Tomato, mozzarella and basil salad, organic yogurt, homemade meatloaf with mashers and gravy – Aspen High School’s menu is hardly your standard school fare.”It’s real different than anywhere I’ve been,” says Tarpley, who oversees the district’s food-service program. In fact, all three schools on the district’s Maroon Creek campus dispel the school cafeteria stereotype to some degree, serving kids a mix of school standards – Sloppy Joes, tater tots and little boxes of milk are on the elementary school menu – with fresh fruits, vegetables and a whole lot more.The reasons are several.First, the people providing food for the district are privately contracted; the programs they run are self-supporting. At the high school, Jeff Spiroff, or “Chef Jeff” as he’s widely known, dictates the menu; he also handles catering services for Aspen Valley Hospital. At the middle and elementary schools, longtime local caterer Lily Guns is in charge. Spiroff has worked with the district for years, while this is Guns’ first year.As business owners, Spiroff and Guns set the prices. It’s $3.75 for a hot lunch at AES and AMS; prices are à la carte at AHS, but a burger and fries will run you $4.50. By comparison, lunch at Basalt Elementary School costs $2.10.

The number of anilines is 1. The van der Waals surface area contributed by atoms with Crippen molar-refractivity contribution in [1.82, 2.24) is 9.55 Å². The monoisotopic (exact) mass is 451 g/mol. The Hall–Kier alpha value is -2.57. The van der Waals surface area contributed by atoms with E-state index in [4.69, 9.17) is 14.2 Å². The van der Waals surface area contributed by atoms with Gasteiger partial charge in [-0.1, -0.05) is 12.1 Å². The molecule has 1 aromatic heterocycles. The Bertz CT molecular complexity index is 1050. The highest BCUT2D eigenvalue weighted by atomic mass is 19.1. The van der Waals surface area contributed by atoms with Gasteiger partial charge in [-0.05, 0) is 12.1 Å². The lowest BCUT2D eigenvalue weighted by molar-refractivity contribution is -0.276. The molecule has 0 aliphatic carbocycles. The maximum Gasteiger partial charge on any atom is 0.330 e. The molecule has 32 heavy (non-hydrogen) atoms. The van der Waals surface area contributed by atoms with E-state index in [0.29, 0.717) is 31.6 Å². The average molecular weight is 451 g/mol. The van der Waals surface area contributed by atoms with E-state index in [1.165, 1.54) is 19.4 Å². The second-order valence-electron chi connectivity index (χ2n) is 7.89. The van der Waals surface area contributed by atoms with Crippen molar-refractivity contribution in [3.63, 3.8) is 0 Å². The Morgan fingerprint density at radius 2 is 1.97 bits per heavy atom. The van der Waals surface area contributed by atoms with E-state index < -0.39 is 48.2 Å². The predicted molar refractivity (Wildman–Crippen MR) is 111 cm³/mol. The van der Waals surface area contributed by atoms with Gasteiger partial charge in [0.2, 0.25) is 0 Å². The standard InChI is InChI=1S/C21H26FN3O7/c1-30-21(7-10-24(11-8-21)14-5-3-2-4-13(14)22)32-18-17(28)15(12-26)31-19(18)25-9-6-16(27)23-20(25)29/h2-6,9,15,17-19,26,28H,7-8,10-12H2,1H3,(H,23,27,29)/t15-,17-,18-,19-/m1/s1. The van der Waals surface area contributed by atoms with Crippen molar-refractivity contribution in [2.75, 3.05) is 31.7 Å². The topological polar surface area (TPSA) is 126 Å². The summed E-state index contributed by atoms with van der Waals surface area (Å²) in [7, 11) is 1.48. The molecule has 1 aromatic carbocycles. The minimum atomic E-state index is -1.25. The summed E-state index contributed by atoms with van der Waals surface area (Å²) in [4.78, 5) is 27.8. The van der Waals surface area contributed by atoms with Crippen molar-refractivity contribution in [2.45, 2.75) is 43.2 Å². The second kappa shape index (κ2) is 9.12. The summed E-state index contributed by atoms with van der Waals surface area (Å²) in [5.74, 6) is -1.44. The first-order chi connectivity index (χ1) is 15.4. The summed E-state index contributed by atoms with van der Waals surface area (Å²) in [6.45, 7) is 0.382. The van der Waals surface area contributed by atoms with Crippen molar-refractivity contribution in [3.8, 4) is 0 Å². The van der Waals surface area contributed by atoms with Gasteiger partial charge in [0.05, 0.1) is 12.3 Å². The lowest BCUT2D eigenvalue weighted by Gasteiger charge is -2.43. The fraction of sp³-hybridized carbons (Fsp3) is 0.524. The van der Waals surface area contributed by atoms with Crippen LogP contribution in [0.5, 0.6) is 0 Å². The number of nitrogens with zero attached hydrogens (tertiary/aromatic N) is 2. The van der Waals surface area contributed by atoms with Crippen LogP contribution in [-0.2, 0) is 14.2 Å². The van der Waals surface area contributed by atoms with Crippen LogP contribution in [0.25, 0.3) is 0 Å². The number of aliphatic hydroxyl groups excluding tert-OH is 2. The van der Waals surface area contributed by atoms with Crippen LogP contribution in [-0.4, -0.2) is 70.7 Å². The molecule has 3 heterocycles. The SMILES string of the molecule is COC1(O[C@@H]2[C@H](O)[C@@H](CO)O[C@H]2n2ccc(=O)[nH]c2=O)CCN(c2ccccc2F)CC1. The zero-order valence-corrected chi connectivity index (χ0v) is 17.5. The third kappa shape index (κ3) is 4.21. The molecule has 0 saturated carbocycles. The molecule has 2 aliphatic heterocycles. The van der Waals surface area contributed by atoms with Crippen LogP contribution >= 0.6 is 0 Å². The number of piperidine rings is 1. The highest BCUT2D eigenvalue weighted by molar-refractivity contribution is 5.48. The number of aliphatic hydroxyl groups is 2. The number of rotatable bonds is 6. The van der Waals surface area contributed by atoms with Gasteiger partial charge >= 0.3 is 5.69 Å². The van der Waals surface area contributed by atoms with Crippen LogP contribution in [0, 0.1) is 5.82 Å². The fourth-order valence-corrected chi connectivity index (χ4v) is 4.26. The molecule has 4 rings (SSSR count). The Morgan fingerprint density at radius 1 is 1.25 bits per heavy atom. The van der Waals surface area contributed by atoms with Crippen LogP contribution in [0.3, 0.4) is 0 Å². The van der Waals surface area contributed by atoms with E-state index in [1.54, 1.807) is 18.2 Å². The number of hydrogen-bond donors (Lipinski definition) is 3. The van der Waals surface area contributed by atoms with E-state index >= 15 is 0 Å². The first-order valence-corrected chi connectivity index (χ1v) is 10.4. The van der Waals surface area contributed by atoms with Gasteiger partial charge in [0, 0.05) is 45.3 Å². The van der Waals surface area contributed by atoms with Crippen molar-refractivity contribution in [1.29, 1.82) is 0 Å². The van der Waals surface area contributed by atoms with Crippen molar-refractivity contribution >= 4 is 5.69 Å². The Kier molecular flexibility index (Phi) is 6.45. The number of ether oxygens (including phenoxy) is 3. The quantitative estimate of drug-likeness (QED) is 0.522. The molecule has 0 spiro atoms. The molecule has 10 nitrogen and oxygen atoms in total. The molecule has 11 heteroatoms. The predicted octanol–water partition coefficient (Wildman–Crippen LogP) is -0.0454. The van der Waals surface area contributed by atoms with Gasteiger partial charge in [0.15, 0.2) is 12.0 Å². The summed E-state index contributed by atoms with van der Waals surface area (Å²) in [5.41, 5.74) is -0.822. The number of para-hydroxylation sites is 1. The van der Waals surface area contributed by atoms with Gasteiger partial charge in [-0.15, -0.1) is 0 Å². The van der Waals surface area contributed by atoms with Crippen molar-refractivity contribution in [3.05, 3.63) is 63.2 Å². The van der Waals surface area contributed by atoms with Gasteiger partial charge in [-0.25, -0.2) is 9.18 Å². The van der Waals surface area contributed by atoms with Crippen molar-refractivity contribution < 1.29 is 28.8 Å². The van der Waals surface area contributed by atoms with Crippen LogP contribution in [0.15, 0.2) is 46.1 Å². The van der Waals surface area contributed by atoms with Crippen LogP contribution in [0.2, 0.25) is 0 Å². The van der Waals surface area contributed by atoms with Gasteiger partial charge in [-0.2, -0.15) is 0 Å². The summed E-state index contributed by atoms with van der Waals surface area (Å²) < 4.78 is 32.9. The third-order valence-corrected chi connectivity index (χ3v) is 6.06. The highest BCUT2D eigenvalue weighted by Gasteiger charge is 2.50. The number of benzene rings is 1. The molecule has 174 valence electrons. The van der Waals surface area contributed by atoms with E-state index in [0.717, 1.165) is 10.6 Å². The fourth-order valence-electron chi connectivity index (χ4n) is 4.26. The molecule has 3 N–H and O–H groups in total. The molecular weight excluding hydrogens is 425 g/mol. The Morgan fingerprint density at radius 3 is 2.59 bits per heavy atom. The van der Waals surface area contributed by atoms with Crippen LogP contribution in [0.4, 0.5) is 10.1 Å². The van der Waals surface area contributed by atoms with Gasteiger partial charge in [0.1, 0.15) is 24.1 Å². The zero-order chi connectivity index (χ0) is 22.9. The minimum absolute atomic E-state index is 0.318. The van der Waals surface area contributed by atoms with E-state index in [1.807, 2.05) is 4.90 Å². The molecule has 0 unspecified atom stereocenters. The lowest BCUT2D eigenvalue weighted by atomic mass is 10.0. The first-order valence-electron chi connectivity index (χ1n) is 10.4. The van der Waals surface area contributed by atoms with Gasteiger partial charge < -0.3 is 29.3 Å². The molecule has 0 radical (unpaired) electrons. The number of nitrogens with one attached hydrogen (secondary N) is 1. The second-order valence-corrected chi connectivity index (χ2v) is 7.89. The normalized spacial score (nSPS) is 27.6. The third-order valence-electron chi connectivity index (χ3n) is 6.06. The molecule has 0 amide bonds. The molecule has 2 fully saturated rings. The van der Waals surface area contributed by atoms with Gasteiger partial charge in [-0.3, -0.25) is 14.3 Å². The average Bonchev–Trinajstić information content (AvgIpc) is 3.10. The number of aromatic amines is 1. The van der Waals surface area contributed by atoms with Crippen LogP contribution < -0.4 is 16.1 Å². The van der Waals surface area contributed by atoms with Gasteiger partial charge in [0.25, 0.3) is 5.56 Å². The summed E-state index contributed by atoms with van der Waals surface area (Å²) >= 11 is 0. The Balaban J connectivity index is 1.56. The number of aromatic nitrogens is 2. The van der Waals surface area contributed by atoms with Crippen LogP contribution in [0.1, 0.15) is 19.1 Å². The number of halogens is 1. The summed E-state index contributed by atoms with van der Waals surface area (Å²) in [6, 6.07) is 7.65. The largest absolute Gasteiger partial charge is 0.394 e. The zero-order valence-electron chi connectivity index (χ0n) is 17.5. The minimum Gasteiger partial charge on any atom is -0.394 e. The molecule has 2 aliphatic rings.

But it’s worth the price, according to the hordes of kids who pack the high school cafeteria every day.”It’s awesome,” says freshman Ben Armstrong, his friends nodding in agreement.”Come out here for lunch sometime and you’ll see … there’s something homemade every day,” adds Tarpley. “And so much to choose from.”The high school’s offerings include daily specials, hot dogs, hamburgers, quesadillas, pizza, french fries and the like; the neighboring “cafe,” which stays open all day, has soups, salads, bagels, wraps and snacks – both healthy (like fruit, yogurt and energy bars) and not-so healthy (like potato chips, candy and soda).